Archive for June, 2018

Mango trees have existed in the Indian subcontintent since at least 1500 BCE as confirmed by the Vedic literature.  Their health benefits were known to the ancient practitioners of Ayurvedic medicine who used not only their fruit but also the leaves and the bark in their prescriptions. Mango is considered to be a complete food by a large percentage of rural population who, instead of curries, prefer to eat mangoes with rice or roti throughout the season.

When Emperor Asoka Maurya (268-232 BCE) ordered the planting of banyan trees along the highways he also ordered planting of many mango gardens to provide shade and fruit to the weary men and animals living in his vast empire. Asoka has gone down in history as the good king who had converted to Buddhism; it is said that his last meal before dying was half a mango.  Mango remains to be a sacred fruit for many as Lord Buddha himself is known to have meditated in the mango gardens.

Today, the mango is cultivated throughout South and Southeast Asia and is undoubtedly the ‘King of Fruits.’ It has many a variety with fancy names.  The best rated or most beloved mango, however, bears a foreign name, Alphonso, after Afonso de Albuquerque. Albuquerque was not a king but a valiant Portuguese admiral who was appointed the governor of Goa in 1511 CE. Alphonso’s origins are traced to Brazil, Portugal’s far-flung westernmost colony in South America, where by way of grafting this delicious variety was developed and later introduced in parts of India.

Eleven years after the death of Albuquerque when Zaheer-ud-Din Mohammad Babar captured the throne of Delhi, he was not impressed by the mango. Perhaps, he did not  taste the Alphonso. Babar found it close to a peach, although in reality the mango is related to the cashew.  Babar’s descendants, however, fell in love with this fruit. His grandson, Akbar the Great Moghul, who was born in the desert of Sindh, is known to have planted one hundred thousand mango trees. Mango was the most loved fruit during the Mughal era, its sweetness  is best described by the great Indian poet Mirza Asadullah Khan Ghalib, the court poet of the last Mughal Emperor, Bahadur Shah Zafar.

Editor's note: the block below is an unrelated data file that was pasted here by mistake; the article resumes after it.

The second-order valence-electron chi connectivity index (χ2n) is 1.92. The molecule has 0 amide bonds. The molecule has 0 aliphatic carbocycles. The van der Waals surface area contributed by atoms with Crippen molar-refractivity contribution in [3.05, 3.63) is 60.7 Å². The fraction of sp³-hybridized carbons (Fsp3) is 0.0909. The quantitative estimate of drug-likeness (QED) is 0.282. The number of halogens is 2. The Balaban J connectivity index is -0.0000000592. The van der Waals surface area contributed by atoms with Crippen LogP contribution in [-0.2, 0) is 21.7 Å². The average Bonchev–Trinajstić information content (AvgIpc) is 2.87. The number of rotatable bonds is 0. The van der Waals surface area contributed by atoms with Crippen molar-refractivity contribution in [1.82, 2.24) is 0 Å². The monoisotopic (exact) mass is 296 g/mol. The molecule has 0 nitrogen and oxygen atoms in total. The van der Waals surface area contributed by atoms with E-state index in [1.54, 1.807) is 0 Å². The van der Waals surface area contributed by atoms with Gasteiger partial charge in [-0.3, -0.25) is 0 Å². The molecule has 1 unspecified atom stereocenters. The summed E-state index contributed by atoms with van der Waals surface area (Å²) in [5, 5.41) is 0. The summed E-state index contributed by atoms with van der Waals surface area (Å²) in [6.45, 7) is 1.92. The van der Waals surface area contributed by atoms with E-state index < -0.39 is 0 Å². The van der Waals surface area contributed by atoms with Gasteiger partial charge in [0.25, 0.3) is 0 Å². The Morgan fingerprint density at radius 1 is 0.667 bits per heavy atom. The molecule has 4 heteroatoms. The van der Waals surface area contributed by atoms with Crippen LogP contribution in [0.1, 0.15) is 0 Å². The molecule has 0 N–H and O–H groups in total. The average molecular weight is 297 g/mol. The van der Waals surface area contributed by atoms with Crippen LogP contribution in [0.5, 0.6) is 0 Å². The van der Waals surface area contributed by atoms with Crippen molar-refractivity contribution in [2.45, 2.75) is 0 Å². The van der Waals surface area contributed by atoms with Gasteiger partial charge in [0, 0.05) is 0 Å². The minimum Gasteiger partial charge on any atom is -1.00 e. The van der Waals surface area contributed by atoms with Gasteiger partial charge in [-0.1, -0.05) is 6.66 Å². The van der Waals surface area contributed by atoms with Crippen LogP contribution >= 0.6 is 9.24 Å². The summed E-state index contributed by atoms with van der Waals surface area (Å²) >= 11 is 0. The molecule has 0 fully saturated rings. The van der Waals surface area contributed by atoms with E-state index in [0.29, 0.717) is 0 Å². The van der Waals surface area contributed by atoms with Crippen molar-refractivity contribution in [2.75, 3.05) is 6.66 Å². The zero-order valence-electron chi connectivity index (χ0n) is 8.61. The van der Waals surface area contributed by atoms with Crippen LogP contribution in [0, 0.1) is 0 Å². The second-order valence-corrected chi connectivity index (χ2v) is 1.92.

Through the centuries many new varieties of mangoes were born and many became extinct. I have tasted some of the best grown on our mango garden in lower Sindh, and as a child I have also witnessed some older varieties dying in an abandoned mango garden.  Its trees were old but still well-anchored for the kids to climb. They were leafy enough to provide a cool shade but they grew very few mangoes which were always rotten. According to the village folk, these trees were planted during my great grandfather’s days. My father had attempted to save some of these ancient varieties but he failed.

And then in 1960s a new breed of mangoes called Sindhri arrived in the markets of  Mirpur Khas near our village.  They were ‘as large as melons,’ the locals exaggerated. Sindhri was developed by a neighbor landlord Abdul Samad Kachelo who convinced my father to grow this breed and hence we had a brand new mango garden.  It had shorter trees which matured faster. Within five years’ they grew fruit in abundance and they made the landlords richer. Rafiq Kachelo, the enterprising  son of Abdul Samad, began exporting mango to the Middle Eastern countries and became known as the Mango King.

Sindhri was larger with less fiber and a different aroma but once we got used to its unique taste it became a family favorite. Today Sindhri is as much a favorite in Pakistan, as Alphonso in India.  Both, as in many things subcontinental are great. We can agree with the fruit retailer who said “If Alphonso from India is crowned the ‘King of Mangoes’, Sindhri from Pakistan is undoubtedly the ‘Queen of Mango’.”

Alphonso is being imported in the United States for about 10 years now.  Many buyers hope the same for Sindhri. As of now even Alphonso is allowed in a limited quantity which reaches a very few buyers. But for those who remain deprived there is some relief from Chobani who has succeeded in blending it with the Greek yogurt. So look for Chobani’s  ‘A Hint of Alphonso Mango’ at the grocery stores.

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